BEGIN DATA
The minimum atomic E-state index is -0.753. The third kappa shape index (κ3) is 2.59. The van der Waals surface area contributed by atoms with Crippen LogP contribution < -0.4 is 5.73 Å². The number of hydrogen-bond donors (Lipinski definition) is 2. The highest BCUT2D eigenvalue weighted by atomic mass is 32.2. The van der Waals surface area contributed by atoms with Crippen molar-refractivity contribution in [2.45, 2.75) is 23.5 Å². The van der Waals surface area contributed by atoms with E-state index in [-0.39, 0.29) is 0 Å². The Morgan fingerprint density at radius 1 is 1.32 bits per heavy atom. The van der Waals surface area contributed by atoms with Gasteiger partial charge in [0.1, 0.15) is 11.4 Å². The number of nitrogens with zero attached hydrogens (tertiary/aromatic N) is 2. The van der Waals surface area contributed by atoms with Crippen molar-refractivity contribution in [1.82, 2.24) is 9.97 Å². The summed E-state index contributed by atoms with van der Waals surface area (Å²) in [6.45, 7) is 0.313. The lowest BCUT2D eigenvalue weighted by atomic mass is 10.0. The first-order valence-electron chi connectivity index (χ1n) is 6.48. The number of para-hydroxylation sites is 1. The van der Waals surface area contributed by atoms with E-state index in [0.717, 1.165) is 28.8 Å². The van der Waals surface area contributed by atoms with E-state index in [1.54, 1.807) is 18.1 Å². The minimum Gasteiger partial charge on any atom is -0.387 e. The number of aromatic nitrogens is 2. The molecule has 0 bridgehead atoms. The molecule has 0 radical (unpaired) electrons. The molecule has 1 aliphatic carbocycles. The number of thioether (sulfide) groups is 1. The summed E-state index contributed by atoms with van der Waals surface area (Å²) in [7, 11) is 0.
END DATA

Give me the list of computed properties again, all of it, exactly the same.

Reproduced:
The minimum atomic E-state index is -0.753. The third kappa shape index (κ3) is 2.59. The van der Waals surface area contributed by atoms with Crippen LogP contribution < -0.4 is 5.73 Å². The number of hydrogen-bond donors (Lipinski definition) is 2. The highest BCUT2D eigenvalue weighted by atomic mass is 32.2. The van der Waals surface area contributed by atoms with Crippen molar-refractivity contribution in [2.45, 2.75) is 23.5 Å². The van der Waals surface area contributed by atoms with E-state index in [-0.39, 0.29) is 0 Å². The Morgan fingerprint density at radius 1 is 1.32 bits per heavy atom. The van der Waals surface area contributed by atoms with Gasteiger partial charge in [0.1, 0.15) is 11.4 Å². The number of nitrogens with zero attached hydrogens (tertiary/aromatic N) is 2. The van der Waals surface area contributed by atoms with Crippen molar-refractivity contribution in [1.82, 2.24) is 9.97 Å². The summed E-state index contributed by atoms with van der Waals surface area (Å²) in [6.45, 7) is 0.313. The lowest BCUT2D eigenvalue weighted by atomic mass is 10.0. The first-order valence-electron chi connectivity index (χ1n) is 6.48. The number of para-hydroxylation sites is 1. The van der Waals surface area contributed by atoms with E-state index in [0.717, 1.165) is 28.8 Å². The van der Waals surface area contributed by atoms with E-state index in [1.54, 1.807) is 18.1 Å². The minimum Gasteiger partial charge on any atom is -0.387 e. The number of aromatic nitrogens is 2. The molecule has 0 bridgehead atoms. The molecule has 0 radical (unpaired) electrons. The molecule has 1 aliphatic carbocycles. The number of thioether (sulfide) groups is 1. The summed E-state index contributed by atoms with van der Waals surface area (Å²) in [7, 11) is 0.